A renewal clause allows you to decide whether or not to extend your lease once the initial lease term expires. It is a challenge to predict what business and market conditions will look like five or ten years from now. So if you spend $100,000 renovating your clinic, and your lease term is five years, protect your investment by ensuring you have the option to renew the expired lease for another 5 years.

#3 Negotiate an extended fixturing period

If you are building your physiotherapy or chiropractic clinic from scratch, try to extend the fixturing period for as long as you can.
 
During this rent free period, you are allowed to occupy the premise to construct and install improvements and fixtures, or finish the interior. Ask for a four-month fixture period even if your contractors tell you that it will only take them two months to construct your clinic.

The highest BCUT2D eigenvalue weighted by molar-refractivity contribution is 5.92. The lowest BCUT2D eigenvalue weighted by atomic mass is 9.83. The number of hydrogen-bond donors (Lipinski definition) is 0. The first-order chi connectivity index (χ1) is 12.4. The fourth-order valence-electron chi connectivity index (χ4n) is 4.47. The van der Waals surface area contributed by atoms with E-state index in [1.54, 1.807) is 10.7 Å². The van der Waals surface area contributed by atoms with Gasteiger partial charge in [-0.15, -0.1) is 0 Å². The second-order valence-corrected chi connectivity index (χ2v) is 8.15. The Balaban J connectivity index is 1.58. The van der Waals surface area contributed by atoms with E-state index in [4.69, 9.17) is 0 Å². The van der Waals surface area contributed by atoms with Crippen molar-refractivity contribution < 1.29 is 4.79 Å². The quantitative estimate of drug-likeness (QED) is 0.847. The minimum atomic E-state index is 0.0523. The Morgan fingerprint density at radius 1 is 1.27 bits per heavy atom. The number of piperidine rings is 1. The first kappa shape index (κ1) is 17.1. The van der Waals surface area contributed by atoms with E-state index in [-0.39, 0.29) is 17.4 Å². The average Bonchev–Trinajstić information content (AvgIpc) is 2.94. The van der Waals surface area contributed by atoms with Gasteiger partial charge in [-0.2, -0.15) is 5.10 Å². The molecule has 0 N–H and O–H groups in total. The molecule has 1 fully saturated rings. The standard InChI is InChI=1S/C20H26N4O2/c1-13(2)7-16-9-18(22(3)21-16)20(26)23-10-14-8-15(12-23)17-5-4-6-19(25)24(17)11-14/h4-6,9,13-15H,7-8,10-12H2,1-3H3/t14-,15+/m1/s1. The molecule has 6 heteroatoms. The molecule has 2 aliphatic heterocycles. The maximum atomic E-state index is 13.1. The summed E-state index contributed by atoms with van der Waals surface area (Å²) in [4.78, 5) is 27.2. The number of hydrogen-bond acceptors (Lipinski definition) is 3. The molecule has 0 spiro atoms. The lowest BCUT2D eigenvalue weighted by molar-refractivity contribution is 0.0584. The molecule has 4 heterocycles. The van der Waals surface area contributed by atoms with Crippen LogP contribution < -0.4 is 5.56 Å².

Expect delays during construction and delivery of rehab equipment. You don’t want to be paying rent while your clinic is still going through construction.
 

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#4 Demand a tenant improvement allowance

Depending on the market, some landlords offer tenant improvement allowance to entice the tenant to lease the space. The tenant improvement allowance is a function of your lease terms and your lease rates.
 
Negotiate a favorable amount while still maintaining control of the improvement process. Aim to receive between $15 - $30 per square foot. For example, if your lease space is 2000 square feet, you can expect between $30,000 to $60,000 in tenant improvement allowance.

#5  Beware of the “Restore the Premises” clause